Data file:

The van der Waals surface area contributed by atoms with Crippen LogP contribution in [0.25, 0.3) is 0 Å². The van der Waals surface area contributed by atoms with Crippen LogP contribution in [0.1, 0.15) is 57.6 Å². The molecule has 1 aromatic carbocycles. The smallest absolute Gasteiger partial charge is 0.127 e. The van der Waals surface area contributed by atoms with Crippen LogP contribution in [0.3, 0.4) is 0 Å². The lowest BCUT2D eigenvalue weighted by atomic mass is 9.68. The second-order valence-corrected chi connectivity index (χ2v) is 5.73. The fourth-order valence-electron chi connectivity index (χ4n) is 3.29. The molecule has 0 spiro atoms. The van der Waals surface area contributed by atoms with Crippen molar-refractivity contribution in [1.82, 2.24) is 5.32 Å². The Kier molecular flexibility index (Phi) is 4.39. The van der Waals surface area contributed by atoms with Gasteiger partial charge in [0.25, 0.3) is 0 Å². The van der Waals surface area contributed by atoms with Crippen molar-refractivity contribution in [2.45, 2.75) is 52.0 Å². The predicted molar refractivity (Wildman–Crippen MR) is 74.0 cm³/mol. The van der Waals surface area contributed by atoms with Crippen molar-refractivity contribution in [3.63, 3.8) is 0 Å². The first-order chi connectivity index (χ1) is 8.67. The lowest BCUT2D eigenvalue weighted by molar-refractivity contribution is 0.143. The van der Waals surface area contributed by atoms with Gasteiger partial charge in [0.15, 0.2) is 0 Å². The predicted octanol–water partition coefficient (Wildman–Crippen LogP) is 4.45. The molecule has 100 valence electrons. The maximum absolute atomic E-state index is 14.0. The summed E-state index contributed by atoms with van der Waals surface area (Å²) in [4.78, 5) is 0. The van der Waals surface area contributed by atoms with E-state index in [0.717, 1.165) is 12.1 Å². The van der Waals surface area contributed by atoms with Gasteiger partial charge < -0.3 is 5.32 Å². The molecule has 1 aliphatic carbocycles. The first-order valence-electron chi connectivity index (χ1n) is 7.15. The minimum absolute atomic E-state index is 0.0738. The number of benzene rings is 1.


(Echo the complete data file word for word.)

The van der Waals surface area contributed by atoms with Crippen LogP contribution in [0.25, 0.3) is 0 Å². The van der Waals surface area contributed by atoms with Crippen LogP contribution in [0.1, 0.15) is 57.6 Å². The molecule has 1 aromatic carbocycles. The smallest absolute Gasteiger partial charge is 0.127 e. The van der Waals surface area contributed by atoms with Crippen LogP contribution in [0.3, 0.4) is 0 Å². The lowest BCUT2D eigenvalue weighted by atomic mass is 9.68. The second-order valence-corrected chi connectivity index (χ2v) is 5.73. The fourth-order valence-electron chi connectivity index (χ4n) is 3.29. The molecule has 0 spiro atoms. The van der Waals surface area contributed by atoms with Crippen molar-refractivity contribution in [1.82, 2.24) is 5.32 Å². The Kier molecular flexibility index (Phi) is 4.39. The van der Waals surface area contributed by atoms with Gasteiger partial charge in [0.25, 0.3) is 0 Å². The van der Waals surface area contributed by atoms with Crippen molar-refractivity contribution in [2.45, 2.75) is 52.0 Å². The predicted molar refractivity (Wildman–Crippen MR) is 74.0 cm³/mol. The van der Waals surface area contributed by atoms with Crippen molar-refractivity contribution in [3.63, 3.8) is 0 Å². The first-order chi connectivity index (χ1) is 8.67. The lowest BCUT2D eigenvalue weighted by molar-refractivity contribution is 0.143. The van der Waals surface area contributed by atoms with Gasteiger partial charge in [0.15, 0.2) is 0 Å². The predicted octanol–water partition coefficient (Wildman–Crippen LogP) is 4.45. The molecule has 100 valence electrons. The maximum absolute atomic E-state index is 14.0. The summed E-state index contributed by atoms with van der Waals surface area (Å²) in [4.78, 5) is 0. The van der Waals surface area contributed by atoms with E-state index in [0.717, 1.165) is 12.1 Å². The van der Waals surface area contributed by atoms with Gasteiger partial charge < -0.3 is 5.32 Å². The molecule has 1 aliphatic carbocycles. The first-order valence-electron chi connectivity index (χ1n) is 7.15. The minimum absolute atomic E-state index is 0.0738. The number of benzene rings is 1.